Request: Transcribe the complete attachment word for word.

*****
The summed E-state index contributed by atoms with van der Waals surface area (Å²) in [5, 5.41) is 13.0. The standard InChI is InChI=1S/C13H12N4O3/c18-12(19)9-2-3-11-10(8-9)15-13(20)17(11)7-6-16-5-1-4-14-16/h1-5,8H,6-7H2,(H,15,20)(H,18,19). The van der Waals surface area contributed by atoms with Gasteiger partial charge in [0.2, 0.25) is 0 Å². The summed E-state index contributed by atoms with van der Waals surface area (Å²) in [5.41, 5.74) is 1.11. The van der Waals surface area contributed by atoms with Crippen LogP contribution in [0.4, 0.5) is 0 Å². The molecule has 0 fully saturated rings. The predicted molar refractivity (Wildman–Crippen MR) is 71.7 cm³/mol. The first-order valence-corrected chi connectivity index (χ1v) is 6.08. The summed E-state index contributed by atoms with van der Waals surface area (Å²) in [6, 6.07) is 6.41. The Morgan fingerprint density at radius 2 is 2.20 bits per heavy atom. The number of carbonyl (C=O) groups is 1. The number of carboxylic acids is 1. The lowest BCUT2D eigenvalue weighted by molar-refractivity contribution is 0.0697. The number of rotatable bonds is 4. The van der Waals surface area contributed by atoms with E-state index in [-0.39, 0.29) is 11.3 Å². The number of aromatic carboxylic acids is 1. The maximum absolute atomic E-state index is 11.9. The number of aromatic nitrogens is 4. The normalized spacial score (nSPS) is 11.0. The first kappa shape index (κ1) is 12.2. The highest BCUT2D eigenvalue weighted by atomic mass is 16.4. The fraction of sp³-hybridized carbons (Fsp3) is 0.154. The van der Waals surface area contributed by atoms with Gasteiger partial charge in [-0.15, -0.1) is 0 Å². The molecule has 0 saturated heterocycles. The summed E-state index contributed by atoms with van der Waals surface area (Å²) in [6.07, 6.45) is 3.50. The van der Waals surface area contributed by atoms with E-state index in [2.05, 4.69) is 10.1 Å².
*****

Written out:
The summed E-state index contributed by atoms with van der Waals surface area (Å²) in [5, 5.41) is 13.0. The standard InChI is InChI=1S/C13H12N4O3/c18-12(19)9-2-3-11-10(8-9)15-13(20)17(11)7-6-16-5-1-4-14-16/h1-5,8H,6-7H2,(H,15,20)(H,18,19). The van der Waals surface area contributed by atoms with Gasteiger partial charge in [0.2, 0.25) is 0 Å². The summed E-state index contributed by atoms with van der Waals surface area (Å²) in [5.41, 5.74) is 1.11. The van der Waals surface area contributed by atoms with Crippen LogP contribution in [0.4, 0.5) is 0 Å². The molecule has 0 fully saturated rings. The predicted molar refractivity (Wildman–Crippen MR) is 71.7 cm³/mol. The first-order valence-corrected chi connectivity index (χ1v) is 6.08. The summed E-state index contributed by atoms with van der Waals surface area (Å²) in [6, 6.07) is 6.41. The Morgan fingerprint density at radius 2 is 2.20 bits per heavy atom. The number of carbonyl (C=O) groups is 1. The number of carboxylic acids is 1. The lowest BCUT2D eigenvalue weighted by molar-refractivity contribution is 0.0697. The number of rotatable bonds is 4. The van der Waals surface area contributed by atoms with E-state index in [-0.39, 0.29) is 11.3 Å². The number of aromatic carboxylic acids is 1. The maximum absolute atomic E-state index is 11.9. The number of aromatic nitrogens is 4. The normalized spacial score (nSPS) is 11.0. The first kappa shape index (κ1) is 12.2. The highest BCUT2D eigenvalue weighted by atomic mass is 16.4. The fraction of sp³-hybridized carbons (Fsp3) is 0.154. The van der Waals surface area contributed by atoms with Gasteiger partial charge in [-0.15, -0.1) is 0 Å². The molecule has 0 saturated heterocycles. The summed E-state index contributed by atoms with van der Waals surface area (Å²) in [6.07, 6.45) is 3.50. The van der Waals surface area contributed by atoms with E-state index in [2.05, 4.69) is 10.1 Å².